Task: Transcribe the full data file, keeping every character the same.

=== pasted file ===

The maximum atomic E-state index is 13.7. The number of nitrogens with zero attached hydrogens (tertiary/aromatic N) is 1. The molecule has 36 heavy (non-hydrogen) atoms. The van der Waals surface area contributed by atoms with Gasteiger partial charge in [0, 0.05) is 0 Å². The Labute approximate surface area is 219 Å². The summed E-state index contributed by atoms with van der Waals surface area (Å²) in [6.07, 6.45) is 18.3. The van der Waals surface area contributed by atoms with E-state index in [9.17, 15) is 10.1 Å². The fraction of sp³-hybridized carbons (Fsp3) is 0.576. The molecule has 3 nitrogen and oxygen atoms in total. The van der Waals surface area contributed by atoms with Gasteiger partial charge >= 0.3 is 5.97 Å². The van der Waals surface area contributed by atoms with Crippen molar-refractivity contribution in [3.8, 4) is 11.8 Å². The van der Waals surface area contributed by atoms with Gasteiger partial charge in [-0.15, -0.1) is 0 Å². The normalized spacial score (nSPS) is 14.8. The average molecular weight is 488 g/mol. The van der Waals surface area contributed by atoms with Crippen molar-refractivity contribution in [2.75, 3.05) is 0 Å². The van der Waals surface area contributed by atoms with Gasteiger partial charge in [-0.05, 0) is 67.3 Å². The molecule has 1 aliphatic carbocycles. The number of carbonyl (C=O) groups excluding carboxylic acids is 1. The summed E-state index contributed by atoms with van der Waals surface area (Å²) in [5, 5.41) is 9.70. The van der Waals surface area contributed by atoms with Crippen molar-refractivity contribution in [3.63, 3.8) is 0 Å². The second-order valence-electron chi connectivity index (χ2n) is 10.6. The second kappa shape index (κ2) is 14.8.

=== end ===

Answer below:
The maximum atomic E-state index is 13.7. The number of nitrogens with zero attached hydrogens (tertiary/aromatic N) is 1. The molecule has 36 heavy (non-hydrogen) atoms. The van der Waals surface area contributed by atoms with Gasteiger partial charge in [0, 0.05) is 0 Å². The Labute approximate surface area is 219 Å². The summed E-state index contributed by atoms with van der Waals surface area (Å²) in [6.07, 6.45) is 18.3. The van der Waals surface area contributed by atoms with E-state index in [9.17, 15) is 10.1 Å². The fraction of sp³-hybridized carbons (Fsp3) is 0.576. The molecule has 3 nitrogen and oxygen atoms in total. The van der Waals surface area contributed by atoms with Gasteiger partial charge >= 0.3 is 5.97 Å². The van der Waals surface area contributed by atoms with Crippen molar-refractivity contribution in [3.8, 4) is 11.8 Å². The van der Waals surface area contributed by atoms with Gasteiger partial charge in [-0.15, -0.1) is 0 Å². The normalized spacial score (nSPS) is 14.8. The average molecular weight is 488 g/mol. The van der Waals surface area contributed by atoms with Crippen molar-refractivity contribution in [2.75, 3.05) is 0 Å². The van der Waals surface area contributed by atoms with Gasteiger partial charge in [-0.05, 0) is 67.3 Å². The molecule has 1 aliphatic carbocycles. The number of carbonyl (C=O) groups excluding carboxylic acids is 1. The summed E-state index contributed by atoms with van der Waals surface area (Å²) in [5, 5.41) is 9.70. The van der Waals surface area contributed by atoms with Crippen molar-refractivity contribution in [3.63, 3.8) is 0 Å². The second-order valence-electron chi connectivity index (χ2n) is 10.6. The second kappa shape index (κ2) is 14.8.